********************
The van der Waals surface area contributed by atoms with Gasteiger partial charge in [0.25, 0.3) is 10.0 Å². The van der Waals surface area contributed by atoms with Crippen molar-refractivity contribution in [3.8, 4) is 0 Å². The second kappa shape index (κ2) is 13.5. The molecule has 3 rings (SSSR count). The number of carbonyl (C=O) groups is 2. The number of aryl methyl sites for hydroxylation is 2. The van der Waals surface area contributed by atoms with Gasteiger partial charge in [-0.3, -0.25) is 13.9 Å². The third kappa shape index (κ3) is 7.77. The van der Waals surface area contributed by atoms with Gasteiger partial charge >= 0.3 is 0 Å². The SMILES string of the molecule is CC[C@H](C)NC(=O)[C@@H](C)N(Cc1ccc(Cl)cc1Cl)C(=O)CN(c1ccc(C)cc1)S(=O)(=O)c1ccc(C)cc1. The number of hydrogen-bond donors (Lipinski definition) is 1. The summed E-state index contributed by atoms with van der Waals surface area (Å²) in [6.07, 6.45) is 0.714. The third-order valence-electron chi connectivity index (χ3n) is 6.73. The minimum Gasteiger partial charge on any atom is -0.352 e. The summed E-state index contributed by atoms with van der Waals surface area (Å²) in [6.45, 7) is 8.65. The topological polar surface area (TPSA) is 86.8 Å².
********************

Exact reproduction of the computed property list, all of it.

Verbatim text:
The van der Waals surface area contributed by atoms with Gasteiger partial charge in [0.25, 0.3) is 10.0 Å². The van der Waals surface area contributed by atoms with Crippen molar-refractivity contribution in [3.8, 4) is 0 Å². The second kappa shape index (κ2) is 13.5. The molecule has 3 rings (SSSR count). The number of carbonyl (C=O) groups is 2. The number of aryl methyl sites for hydroxylation is 2. The van der Waals surface area contributed by atoms with Gasteiger partial charge in [-0.3, -0.25) is 13.9 Å². The third kappa shape index (κ3) is 7.77. The van der Waals surface area contributed by atoms with Gasteiger partial charge >= 0.3 is 0 Å². The SMILES string of the molecule is CC[C@H](C)NC(=O)[C@@H](C)N(Cc1ccc(Cl)cc1Cl)C(=O)CN(c1ccc(C)cc1)S(=O)(=O)c1ccc(C)cc1. The number of hydrogen-bond donors (Lipinski definition) is 1. The summed E-state index contributed by atoms with van der Waals surface area (Å²) in [6.07, 6.45) is 0.714. The third-order valence-electron chi connectivity index (χ3n) is 6.73. The minimum Gasteiger partial charge on any atom is -0.352 e. The summed E-state index contributed by atoms with van der Waals surface area (Å²) in [6.45, 7) is 8.65. The topological polar surface area (TPSA) is 86.8 Å².